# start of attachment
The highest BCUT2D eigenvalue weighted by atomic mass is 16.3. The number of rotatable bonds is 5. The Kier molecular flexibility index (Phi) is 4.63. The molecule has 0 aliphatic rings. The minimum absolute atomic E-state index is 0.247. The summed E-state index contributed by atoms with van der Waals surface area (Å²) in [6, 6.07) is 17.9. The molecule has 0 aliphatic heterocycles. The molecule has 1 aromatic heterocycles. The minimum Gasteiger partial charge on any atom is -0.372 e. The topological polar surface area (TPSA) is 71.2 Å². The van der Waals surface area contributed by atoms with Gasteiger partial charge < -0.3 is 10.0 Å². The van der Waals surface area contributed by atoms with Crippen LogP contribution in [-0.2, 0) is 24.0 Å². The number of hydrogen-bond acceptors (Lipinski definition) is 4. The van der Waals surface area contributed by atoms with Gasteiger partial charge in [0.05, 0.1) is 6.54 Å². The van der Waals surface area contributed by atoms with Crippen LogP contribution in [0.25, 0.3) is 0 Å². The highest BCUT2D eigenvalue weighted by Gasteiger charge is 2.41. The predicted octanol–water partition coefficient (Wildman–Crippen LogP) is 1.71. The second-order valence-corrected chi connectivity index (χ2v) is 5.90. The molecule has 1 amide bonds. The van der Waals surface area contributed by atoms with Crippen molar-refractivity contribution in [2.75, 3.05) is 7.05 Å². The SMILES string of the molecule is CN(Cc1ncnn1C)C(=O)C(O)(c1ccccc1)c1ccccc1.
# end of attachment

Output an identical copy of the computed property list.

The highest BCUT2D eigenvalue weighted by atomic mass is 16.3. The number of rotatable bonds is 5. The Kier molecular flexibility index (Phi) is 4.63. The molecule has 0 aliphatic rings. The minimum absolute atomic E-state index is 0.247. The summed E-state index contributed by atoms with van der Waals surface area (Å²) in [6, 6.07) is 17.9. The molecule has 0 aliphatic heterocycles. The molecule has 1 aromatic heterocycles. The minimum Gasteiger partial charge on any atom is -0.372 e. The topological polar surface area (TPSA) is 71.2 Å². The van der Waals surface area contributed by atoms with Gasteiger partial charge < -0.3 is 10.0 Å². The van der Waals surface area contributed by atoms with Crippen LogP contribution in [-0.2, 0) is 24.0 Å². The number of hydrogen-bond acceptors (Lipinski definition) is 4. The van der Waals surface area contributed by atoms with Gasteiger partial charge in [0.05, 0.1) is 6.54 Å². The van der Waals surface area contributed by atoms with Crippen LogP contribution in [0.25, 0.3) is 0 Å². The highest BCUT2D eigenvalue weighted by Gasteiger charge is 2.41. The predicted octanol–water partition coefficient (Wildman–Crippen LogP) is 1.71. The second-order valence-corrected chi connectivity index (χ2v) is 5.90. The molecule has 1 amide bonds. The van der Waals surface area contributed by atoms with Crippen molar-refractivity contribution in [2.75, 3.05) is 7.05 Å². The SMILES string of the molecule is CN(Cc1ncnn1C)C(=O)C(O)(c1ccccc1)c1ccccc1.